When a reporter hinted at praise for Tennessee’s defensive backfield last week, defensive coordinator John Jancek shrugged.
The Vols, he said, were helped quite a bit by dropped passes.
It’s true that an inexperienced receiving corps further depleted by injuries has sometimes made UT’s defense appear better than it would otherwise look. Breaking up passes intended for walk-on receivers isn’t quite the same as guarding Malcolm Mitchell or Jarvis Landry.
But there are glimmers of hope, and junior cornerback Justin Coleman offered one of them in Saturday’s scrimmage when he put his claws on a pass in the back of the end zone and hauled in a one-handed interception.
“It’s one of the best plays I’ve seen in a long time,” said first-year UT coach Butch Jones.
A third-year junior who already has 24 games and 13 starts, Coleman offers one of the best hopes that Tennessee’s secondary will be better than it was a year ago.
“It’s a level of consistency,” Jones said. “It’s making the routine plays. That’s what being a great football player is about. It’s easy to be average, it’s hard to be good and it’s harder to be great.”
After 2012, the Vols’ secondary might be willing to settle for average, but Coleman wants more than that. He even critiqued his attention-grabbing interception.
“Everyone didn’t see that I messed up,” he said. “I did everything wrong at the beginning. I tried to develop a habit (of finishing plays) and at the end of that play, I just tried to finish and I came up with a big play. My mindset was just to deflect the pass, but I felt it stick to my glove and I just came down with it.”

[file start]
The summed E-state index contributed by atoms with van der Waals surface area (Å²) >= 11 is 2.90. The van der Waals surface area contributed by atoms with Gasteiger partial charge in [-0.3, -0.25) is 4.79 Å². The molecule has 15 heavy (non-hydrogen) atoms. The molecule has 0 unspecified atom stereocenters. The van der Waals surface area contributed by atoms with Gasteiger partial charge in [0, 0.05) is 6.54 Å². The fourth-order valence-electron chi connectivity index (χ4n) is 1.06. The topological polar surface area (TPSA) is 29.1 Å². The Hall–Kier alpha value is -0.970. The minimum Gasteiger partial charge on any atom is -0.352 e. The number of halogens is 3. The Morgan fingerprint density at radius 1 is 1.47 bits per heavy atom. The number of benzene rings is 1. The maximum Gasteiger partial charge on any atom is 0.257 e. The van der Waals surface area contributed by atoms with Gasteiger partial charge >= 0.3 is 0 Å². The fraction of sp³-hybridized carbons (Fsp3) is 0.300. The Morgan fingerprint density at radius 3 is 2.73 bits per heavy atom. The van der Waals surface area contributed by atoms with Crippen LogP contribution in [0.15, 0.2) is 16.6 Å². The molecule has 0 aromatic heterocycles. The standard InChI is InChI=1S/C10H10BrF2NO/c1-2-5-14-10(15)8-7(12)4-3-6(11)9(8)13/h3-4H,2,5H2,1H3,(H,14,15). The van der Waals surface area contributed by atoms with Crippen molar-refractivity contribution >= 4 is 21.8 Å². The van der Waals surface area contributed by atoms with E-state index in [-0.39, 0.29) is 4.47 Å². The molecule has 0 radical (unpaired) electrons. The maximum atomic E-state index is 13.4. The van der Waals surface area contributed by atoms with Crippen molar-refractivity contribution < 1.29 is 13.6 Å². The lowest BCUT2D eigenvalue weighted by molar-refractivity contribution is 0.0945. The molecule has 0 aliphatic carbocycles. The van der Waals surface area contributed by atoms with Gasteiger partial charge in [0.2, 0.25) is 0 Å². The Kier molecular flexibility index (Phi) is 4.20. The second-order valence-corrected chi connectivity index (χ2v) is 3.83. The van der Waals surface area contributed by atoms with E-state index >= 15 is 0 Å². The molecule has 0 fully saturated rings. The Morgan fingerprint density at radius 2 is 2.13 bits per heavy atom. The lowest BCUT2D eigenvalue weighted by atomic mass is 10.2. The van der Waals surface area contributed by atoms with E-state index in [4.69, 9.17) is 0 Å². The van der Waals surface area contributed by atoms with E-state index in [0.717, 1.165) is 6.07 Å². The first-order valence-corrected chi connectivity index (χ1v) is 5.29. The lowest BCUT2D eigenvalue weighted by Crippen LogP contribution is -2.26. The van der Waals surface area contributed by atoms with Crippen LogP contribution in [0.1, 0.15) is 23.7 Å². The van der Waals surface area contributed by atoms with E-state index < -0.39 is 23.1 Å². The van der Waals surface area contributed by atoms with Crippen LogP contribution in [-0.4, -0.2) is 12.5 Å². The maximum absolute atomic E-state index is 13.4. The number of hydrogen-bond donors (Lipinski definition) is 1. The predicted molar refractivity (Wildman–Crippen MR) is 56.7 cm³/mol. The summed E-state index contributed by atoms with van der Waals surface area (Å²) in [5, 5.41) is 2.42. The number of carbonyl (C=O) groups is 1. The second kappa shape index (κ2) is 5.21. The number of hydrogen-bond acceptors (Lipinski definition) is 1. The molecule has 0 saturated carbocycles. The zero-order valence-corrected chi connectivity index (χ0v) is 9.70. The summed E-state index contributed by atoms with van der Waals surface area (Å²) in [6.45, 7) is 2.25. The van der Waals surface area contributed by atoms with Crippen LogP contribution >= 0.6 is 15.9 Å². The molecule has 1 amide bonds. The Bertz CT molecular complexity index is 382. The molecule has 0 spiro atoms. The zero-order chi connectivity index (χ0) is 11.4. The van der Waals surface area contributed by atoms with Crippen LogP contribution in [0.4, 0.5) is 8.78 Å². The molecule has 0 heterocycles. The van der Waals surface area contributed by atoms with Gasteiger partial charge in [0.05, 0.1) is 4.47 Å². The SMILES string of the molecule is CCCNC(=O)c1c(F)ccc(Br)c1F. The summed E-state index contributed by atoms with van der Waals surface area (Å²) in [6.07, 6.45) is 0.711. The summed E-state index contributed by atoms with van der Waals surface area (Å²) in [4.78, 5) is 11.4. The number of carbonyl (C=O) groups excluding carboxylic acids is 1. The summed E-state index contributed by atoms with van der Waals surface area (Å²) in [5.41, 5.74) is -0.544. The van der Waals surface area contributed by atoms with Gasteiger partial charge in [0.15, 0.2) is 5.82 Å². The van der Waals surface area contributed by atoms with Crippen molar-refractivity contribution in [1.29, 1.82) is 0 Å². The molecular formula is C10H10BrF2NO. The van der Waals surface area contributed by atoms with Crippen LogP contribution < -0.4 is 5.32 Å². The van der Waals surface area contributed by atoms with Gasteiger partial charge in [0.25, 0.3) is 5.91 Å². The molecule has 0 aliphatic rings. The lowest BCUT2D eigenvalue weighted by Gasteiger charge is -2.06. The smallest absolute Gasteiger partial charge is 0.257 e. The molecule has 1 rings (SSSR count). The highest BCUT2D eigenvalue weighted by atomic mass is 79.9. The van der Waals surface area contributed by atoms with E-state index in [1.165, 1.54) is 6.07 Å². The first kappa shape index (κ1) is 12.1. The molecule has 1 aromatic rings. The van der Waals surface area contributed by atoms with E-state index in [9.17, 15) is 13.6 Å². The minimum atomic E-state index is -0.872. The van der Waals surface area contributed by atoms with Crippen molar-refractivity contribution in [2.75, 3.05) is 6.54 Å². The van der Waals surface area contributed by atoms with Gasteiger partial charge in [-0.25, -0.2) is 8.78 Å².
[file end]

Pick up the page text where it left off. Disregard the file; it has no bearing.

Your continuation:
Coleman has one of the firmest grips on the four starting spots up for grabs in UT’s secondary. (A fifth job — the nickelback position — is also open after veteran Eric Gordon left the team due to personal issues. Jaron Toney has done much of the work at nickel this spring).
Sophomore Daniel Gray and junior college transfer Riyahd Jones are also working at corner. At safety, veterans Brian Randolph and Byron Moore and sophomore LaDarrell McNeil will get most of the snaps.
A cast of reserves — veterans Geraldo Orta and Naz Oliver and youngsters Jalen Reeves-Maybin, Lemond Johnson and Tino Thomas — haven’t been able to push into first-team contention. (In the case of Reeves-Maybin and Thomas, they’ve missed the spring due to injury).
That means that, except for Riyahd Jones, the Vols could be embarking on the 2013 season with much the same personnel they used a year ago.
What makes them think that this season will be any different?
Coleman understands the skeptics, but says the improvement this spring has been real.
“I’ve definitely seen a lot of progress,” he said. “Everybody is giving a lot of effort, and everyone wants to play. I’ve seen 10 times more effort. Everyone wants to get better.”
Evan Woodbery covers Tennessee football. Follow him at www.Twitter.com/TennesseeBeat.